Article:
To caramelize the sliced onions, saute them in olive oil over medium-low heat until caramelized, about 30 minutes. Add vinegar and continue cooking until most of the liquid is absorbed, a minute or two. Can be made several days in advance and refrigerated.
If you roasted the squash in advance, reheat it. Puree with remaining ingredients in blender or food processor.
To make the glaze, in a small saucepan, cook syrup and pepper over medium high heat until syrup is thickened. Add vinegar and remove from heat. Can be made one week in advance and refrigerated. Reheat before using.
To fry sage leaves, in a small skillet, heat butter over medium-high heat until bubbling. Add sage, let fry for a few seconds and turn and fry other side. Drain on paper towels. Can be made 1 day in advance and stored at room temperature in a plastic bag.
Divide the caramelized onions equally among the tart shells, spreading evenly. Cover each with ½ cup of puree. Brush the duck slices generously with the glaze. Fan 4 to 5 duck slices over each tart. Bake in a preheated 325-degree oven until warmed through, about 10 minutes. (You're not cooking this, just getting it warmed up.) Remove from oven. Sprinkle goat cheese over duck and top with fried sage (if using).
Source: Adapted from Danny Boome
Butternut Squash Soup With Apple Cider Cream and Duck Cracklings
5 tablespoons butter
¼ cup chopped peeled carrot
¼ cup chopped celery
½ cup chopped leeks (white and pale green parts only), soaked in cold water to remove sand, drained
1 small to medium Granny Smith apple, peeled, cored, chopped (1 generous cup)
½ teaspoon dried thyme
¼ teaspoon dried sage
5 cups roasted butternut squash (see master recipe)
2 cups chicken stock or canned low-salt chicken broth
½ cup apple cider
½ teaspoon salt
½ cup whipping or heavy cream
Chopped chives, garnish
Duck cracklings (see master recipe), garnish
Apple cider cream:
1 cup apple cider
1 cinnamon stick
⅔ cup sour cream
In a large saucepan, melt butter over medium heat and saute carrot, celery and leeks until wilted. Add apple and herbs and saute a few more minutes. Add squash, broth and cider. Bring to a boil, reduce to a simmer and cook for 30 minutes. Add salt. Puree in a blender or food processor in batches. Taste again for salt. Can be frozen for a month or refrigerated for a few days at this point. To finish, stir cream into hot soup and taste for salt.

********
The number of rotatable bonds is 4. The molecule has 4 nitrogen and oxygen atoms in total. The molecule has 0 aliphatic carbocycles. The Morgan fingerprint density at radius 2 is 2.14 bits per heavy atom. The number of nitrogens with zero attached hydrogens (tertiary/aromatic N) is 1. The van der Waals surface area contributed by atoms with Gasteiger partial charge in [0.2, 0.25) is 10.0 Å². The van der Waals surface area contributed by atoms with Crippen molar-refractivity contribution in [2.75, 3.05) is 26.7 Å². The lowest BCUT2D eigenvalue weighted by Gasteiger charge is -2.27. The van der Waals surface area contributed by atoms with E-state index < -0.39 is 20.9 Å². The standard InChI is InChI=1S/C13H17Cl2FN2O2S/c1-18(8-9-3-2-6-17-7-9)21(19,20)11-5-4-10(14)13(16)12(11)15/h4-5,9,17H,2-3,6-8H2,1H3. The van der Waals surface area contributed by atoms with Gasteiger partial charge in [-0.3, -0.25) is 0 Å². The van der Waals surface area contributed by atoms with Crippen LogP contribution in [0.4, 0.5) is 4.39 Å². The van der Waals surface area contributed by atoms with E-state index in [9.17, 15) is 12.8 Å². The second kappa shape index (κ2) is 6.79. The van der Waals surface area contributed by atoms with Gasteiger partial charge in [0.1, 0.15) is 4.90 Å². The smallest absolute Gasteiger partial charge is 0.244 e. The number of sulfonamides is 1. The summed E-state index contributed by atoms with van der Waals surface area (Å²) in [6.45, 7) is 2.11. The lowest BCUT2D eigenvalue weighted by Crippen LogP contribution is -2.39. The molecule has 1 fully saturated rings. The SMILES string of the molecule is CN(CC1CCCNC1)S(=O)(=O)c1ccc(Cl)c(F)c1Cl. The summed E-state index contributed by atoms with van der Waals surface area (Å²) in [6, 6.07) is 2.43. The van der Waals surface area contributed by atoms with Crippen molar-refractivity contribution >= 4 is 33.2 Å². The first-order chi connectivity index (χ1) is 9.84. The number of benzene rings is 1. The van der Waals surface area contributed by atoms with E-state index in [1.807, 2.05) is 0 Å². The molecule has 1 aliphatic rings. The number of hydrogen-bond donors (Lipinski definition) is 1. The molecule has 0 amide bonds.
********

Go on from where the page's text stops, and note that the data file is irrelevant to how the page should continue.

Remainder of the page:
To make apple cider cream, in a small saucepan, boil cider with cinnamon until reduced to ¼ cup, about 8 minutes. Cool. Remove cinnamon stick and stir into the sour cream. Can be made several days in advance and refrigerated.
To serve, ladle into soup bowls, drizzle with apple cider cream, top with chopped chives and, if desired, a few bits of duck cracklings.
Source: Adapted from Steven Dunn, ouichef.typepad.com
Hash Brown Potatoes Cooked
in Duck Fat and Eggs
Though it looks like a breakfast dish, it's good for lunch or dinner, too. I often scatter over the top chopped Peppadews (spicy preserved peppers from South Africa, available in some specialty food stores or from www.peppadew.com) instead of using the sauteed red bell peppers.
¼ cup rendered duck fat (see master recipe) or vegetable oil
8 to 12 small potatoes cut into half-inch cubes
1 medium onion, chopped
½ red bell pepper, chopped
2 cloves garlic, minced
1 teaspoon salt
½ teaspoon pepper
Chopped parsley or other herbs
In a skillet, preferably cast iron, heat the fat over medium heat until hot. Saute potatoes until beginning to cook through, about 10 minutes. Increase to medium-high and lightly brown the potatoes. Add onion and red pepper and cook until wilted. Add garlic, salt and pepper, lower heat to medium and cook for a few more minutes. Make four wells in the hash. Break an egg into each well, sprinkle with a little salt and pepper, reduce heat to medium-low, cover skillet and cook until egg is at desired doneness. (I like mine with a soft yolk.) Sprinkle with something green — parsley, herbs, scallions — and serve.
Source: Lennie Bennett
Master Recipe for Roasted Butternut Squash
When I'm roasting squash, I always make extra, which will supply two of the recipes here. Roasted squash is so good, you may decide to eat it as is and forget further treatment. If you don't want to do the peel-chop routine, cut the unpeeled squash in half, clean it out, give it a good oil slick, put flesh side down on a foil-lined baking sheet and cook for 45 minutes to an hour until soft. Scrape out flesh and use for purees.
4 pounds (or more) butternut squash
Salt and pepper
Preheat oven to 350. Toss squash with enough oil to coat and salt and pepper to taste. Spread in a single layer on foil-lined baking sheet and roast for about 30 minutes or until slightly caramelized and soft.
Makes about 5 cups of roasted squash or 4 cups puree.
Source: Lennie Bennett
Master Recipe for Rendered Duck Fat
Skin and fat removed from one smoked duck breast
Cut duck skin into large pieces (it shrinks a lot as it cooks down) and put in a small saucepan with the layer of fat. Cook over lowest heat until skin is dark brown and crispy, about 2 hours. This can also be done in a 300-degree oven. Remove skin and drain on paper towels. Cracklings can be stored in refrigerator for several days. Reheat before using. Fat doesn't need to be strained. Cool slightly and pour into a lidded container. Keeps refrigerated for a week or in the freezer for months.
Yields about ¼ cup duck fat and the same amount of cracklings.
Source: Lennie Bennett
The New Jersey specialty food company's website is
dartagnan.com. Order there or call toll-free 1-800-327-8246.